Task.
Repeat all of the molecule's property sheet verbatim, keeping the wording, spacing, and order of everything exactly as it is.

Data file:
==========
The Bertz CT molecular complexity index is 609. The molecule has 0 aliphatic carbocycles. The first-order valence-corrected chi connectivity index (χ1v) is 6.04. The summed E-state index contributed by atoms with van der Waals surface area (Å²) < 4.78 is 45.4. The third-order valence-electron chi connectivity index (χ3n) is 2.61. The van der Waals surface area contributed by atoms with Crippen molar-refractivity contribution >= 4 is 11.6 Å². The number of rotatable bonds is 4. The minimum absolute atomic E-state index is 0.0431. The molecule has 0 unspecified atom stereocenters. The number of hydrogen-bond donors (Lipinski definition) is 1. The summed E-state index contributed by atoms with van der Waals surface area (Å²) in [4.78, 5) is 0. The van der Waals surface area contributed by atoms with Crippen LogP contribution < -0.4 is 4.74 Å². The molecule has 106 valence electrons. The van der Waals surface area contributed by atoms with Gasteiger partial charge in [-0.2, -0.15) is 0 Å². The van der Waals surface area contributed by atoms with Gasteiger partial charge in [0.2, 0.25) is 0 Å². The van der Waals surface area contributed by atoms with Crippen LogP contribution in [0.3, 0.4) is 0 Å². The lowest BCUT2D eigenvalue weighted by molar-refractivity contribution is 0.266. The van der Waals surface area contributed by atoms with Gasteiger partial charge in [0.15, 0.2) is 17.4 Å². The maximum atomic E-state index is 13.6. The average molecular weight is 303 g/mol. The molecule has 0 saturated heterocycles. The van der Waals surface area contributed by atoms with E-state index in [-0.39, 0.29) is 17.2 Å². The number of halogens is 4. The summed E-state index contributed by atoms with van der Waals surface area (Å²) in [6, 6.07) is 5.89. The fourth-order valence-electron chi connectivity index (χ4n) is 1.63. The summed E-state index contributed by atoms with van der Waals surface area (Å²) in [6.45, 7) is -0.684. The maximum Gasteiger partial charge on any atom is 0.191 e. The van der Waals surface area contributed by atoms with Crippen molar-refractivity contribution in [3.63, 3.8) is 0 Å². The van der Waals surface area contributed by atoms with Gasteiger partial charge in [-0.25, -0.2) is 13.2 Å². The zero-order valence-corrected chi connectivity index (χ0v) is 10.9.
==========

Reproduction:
The Bertz CT molecular complexity index is 609. The molecule has 0 aliphatic carbocycles. The first-order valence-corrected chi connectivity index (χ1v) is 6.04. The summed E-state index contributed by atoms with van der Waals surface area (Å²) < 4.78 is 45.4. The third-order valence-electron chi connectivity index (χ3n) is 2.61. The van der Waals surface area contributed by atoms with Crippen molar-refractivity contribution >= 4 is 11.6 Å². The number of rotatable bonds is 4. The minimum absolute atomic E-state index is 0.0431. The molecule has 0 unspecified atom stereocenters. The number of hydrogen-bond donors (Lipinski definition) is 1. The summed E-state index contributed by atoms with van der Waals surface area (Å²) in [4.78, 5) is 0. The van der Waals surface area contributed by atoms with Crippen LogP contribution < -0.4 is 4.74 Å². The molecule has 106 valence electrons. The van der Waals surface area contributed by atoms with Gasteiger partial charge in [-0.2, -0.15) is 0 Å². The van der Waals surface area contributed by atoms with Gasteiger partial charge in [0.2, 0.25) is 0 Å². The van der Waals surface area contributed by atoms with Crippen LogP contribution in [0.3, 0.4) is 0 Å². The lowest BCUT2D eigenvalue weighted by molar-refractivity contribution is 0.266. The van der Waals surface area contributed by atoms with Gasteiger partial charge in [0.15, 0.2) is 17.4 Å². The maximum atomic E-state index is 13.6. The average molecular weight is 303 g/mol. The molecule has 0 saturated heterocycles. The van der Waals surface area contributed by atoms with E-state index in [-0.39, 0.29) is 17.2 Å². The number of halogens is 4. The summed E-state index contributed by atoms with van der Waals surface area (Å²) in [6, 6.07) is 5.89. The fourth-order valence-electron chi connectivity index (χ4n) is 1.63. The summed E-state index contributed by atoms with van der Waals surface area (Å²) in [6.45, 7) is -0.684. The maximum Gasteiger partial charge on any atom is 0.191 e. The van der Waals surface area contributed by atoms with Crippen molar-refractivity contribution in [3.63, 3.8) is 0 Å². The van der Waals surface area contributed by atoms with Gasteiger partial charge in [-0.25, -0.2) is 13.2 Å². The zero-order valence-corrected chi connectivity index (χ0v) is 10.9.